Last weekend found me walking beside a couple of ponies on a “Journey with Trees” along an old Military Road between Glenmoriston and Invergarry via Fort Augustus. The journey was the initiation of a project I’ve put together to celebrate the place of trees in the local landscape around Dundreggan, but also to highlight the fascinating links between our natural heritage and the Gaelic language. Look closely at ordinary OS maps and you will see a plethora of Gaelic place-names for just about every loch, peak and stream in this part of Scotland. My interest in this was sparked by the realisation that these names can act as a sort of “ecological memory” where the names of animals and plants, including trees are recorded. Just across the Glen from Dundreggan Conservation Estate is Creag a’ Mhadaidh meaning Wolf Crag while just to the east of this is Coille nam Beithe – the Birch Wood. Amazingly, the birch wood is still there, after who knows how many centuries since the name was given to the place by local people. Of course, there are no wolves in Glenmoriston today, but the fact that a remote corrie in the glen is named after an animal that only disappeared from Scotland sometime in the 17th or early 18th Century, is food for thought. Read more …

Being Wild & Hope Bourne

“For money, you sell the hours and the days of your life, which are the only true wealth you have,” she wrote. “You sell the sunshine, the dawn and the dusk, the moon and the stars, the wind and the rain, the green fields and the flowers, the rivers and the sweet fresh air. You sell health and joy and freedom.” So said Hope Bourne, and so say I.

As a somewhat decrepit cripple with bad eyesight, the gods only know how I’d survive off the grid … but I would infinitely rather be there, out in the wilds, than live even in a hamlet, let alone a village or a town. My nearest neighbour now is a quarter of a mile away and that’s far too close! I’d prefer something like five or ten miles to the next nearest person. No, I don’t like living amongst people. And I don’t feel safe amongst them either. I do feel completely safe out in the wilds, amongst the animals and trees, the rivers, mountains and sea, I know absolutely, in my bones, that none of them would ever harm me … but people? Hmmm! Not a safe species at all. Perhaps some of you feel that way too.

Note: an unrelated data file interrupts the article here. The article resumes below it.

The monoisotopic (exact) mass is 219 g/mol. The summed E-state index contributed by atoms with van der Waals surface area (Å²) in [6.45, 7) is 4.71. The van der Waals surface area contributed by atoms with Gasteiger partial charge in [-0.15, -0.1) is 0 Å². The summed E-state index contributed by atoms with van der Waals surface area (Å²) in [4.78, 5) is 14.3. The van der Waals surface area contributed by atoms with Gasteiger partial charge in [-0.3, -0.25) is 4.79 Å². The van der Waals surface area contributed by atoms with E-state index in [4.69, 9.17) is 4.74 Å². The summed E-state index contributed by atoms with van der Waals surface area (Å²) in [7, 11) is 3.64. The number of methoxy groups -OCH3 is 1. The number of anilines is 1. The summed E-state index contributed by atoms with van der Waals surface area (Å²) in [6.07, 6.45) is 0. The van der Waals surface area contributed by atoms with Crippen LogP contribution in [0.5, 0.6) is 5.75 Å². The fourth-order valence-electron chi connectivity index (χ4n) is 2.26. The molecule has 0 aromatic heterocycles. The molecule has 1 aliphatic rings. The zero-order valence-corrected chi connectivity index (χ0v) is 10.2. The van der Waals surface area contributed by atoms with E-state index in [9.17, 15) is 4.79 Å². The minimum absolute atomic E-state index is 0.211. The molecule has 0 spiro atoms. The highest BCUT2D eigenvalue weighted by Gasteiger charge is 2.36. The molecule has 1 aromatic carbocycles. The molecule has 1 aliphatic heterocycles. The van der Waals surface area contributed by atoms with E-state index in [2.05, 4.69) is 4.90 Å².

One of my biggest fears about growing old is that I won’t be able to take care of myself and have to go live in a home. I think I’d rather take a long walk in January, in the snow, in the Cairngorms, with a bottle of good brandy and a box of painkillers! I would die quickly of suffocation in a home, surrounded by people with whom i have nothing in common, so why not go easy in my beloved wild lands?

I was reading a piece about “ecopsychology” and “pachamama” this morning. Hmmm, again. All sounds so “head-stuff” to me, carefully thought out and written, by academics and with lots of holes (lacunae – to be properly academic about it) in the philosophy, and all seeming to fit neatly with the axe these people have to grind. I know, in my bones, that in order to live (not survive) people must stop prostituting themselves and all the joys of this Earth for money, so as far as the eco-lot go I agree with them somewhat there. But why do we have to go to the other side of the world to find it, find the means of reconnecting with the Earth? Perhaps because the powers-that-be, politicians, academics and others to whom we give our power and turn into authority-figures, tell us there are no indigenous people here in Britain. Ha!

Exmoor valley

Exmoor valley

Do you realise that when you agree with this premise it’s because you are accepting someone else’s definition of indigenous? You give them the power to tell you what the word means. You give them the power to tell you what you are. Is that good?